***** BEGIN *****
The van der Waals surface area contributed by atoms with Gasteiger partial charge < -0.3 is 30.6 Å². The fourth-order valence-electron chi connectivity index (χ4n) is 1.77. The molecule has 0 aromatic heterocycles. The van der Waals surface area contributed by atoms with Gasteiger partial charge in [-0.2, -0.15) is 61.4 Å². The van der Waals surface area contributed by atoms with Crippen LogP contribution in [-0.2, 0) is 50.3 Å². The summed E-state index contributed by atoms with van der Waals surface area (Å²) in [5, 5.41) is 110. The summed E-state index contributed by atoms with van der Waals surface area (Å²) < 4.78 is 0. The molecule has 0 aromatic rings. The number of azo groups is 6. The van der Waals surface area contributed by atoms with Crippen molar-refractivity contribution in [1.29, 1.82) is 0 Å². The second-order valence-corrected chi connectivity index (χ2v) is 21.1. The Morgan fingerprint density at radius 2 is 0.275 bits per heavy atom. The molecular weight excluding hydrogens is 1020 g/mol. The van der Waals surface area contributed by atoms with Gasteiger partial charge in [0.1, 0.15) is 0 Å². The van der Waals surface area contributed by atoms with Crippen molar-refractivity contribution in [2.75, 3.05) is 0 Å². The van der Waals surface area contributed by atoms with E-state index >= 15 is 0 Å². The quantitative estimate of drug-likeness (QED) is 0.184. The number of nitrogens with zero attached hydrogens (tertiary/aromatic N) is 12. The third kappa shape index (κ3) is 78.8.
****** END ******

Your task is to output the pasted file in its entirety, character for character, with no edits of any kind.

The van der Waals surface area contributed by atoms with Gasteiger partial charge < -0.3 is 30.6 Å². The fourth-order valence-electron chi connectivity index (χ4n) is 1.77. The molecule has 0 aromatic heterocycles. The van der Waals surface area contributed by atoms with Gasteiger partial charge in [-0.2, -0.15) is 61.4 Å². The van der Waals surface area contributed by atoms with Crippen LogP contribution in [-0.2, 0) is 50.3 Å². The summed E-state index contributed by atoms with van der Waals surface area (Å²) in [5, 5.41) is 110. The summed E-state index contributed by atoms with van der Waals surface area (Å²) < 4.78 is 0. The molecule has 0 aromatic rings. The number of azo groups is 6. The van der Waals surface area contributed by atoms with Crippen molar-refractivity contribution in [1.29, 1.82) is 0 Å². The second-order valence-corrected chi connectivity index (χ2v) is 21.1. The Morgan fingerprint density at radius 2 is 0.275 bits per heavy atom. The molecular weight excluding hydrogens is 1020 g/mol. The van der Waals surface area contributed by atoms with Gasteiger partial charge in [0.1, 0.15) is 0 Å². The van der Waals surface area contributed by atoms with Crippen molar-refractivity contribution in [2.75, 3.05) is 0 Å². The van der Waals surface area contributed by atoms with E-state index >= 15 is 0 Å². The quantitative estimate of drug-likeness (QED) is 0.184. The number of nitrogens with zero attached hydrogens (tertiary/aromatic N) is 12. The third kappa shape index (κ3) is 78.8.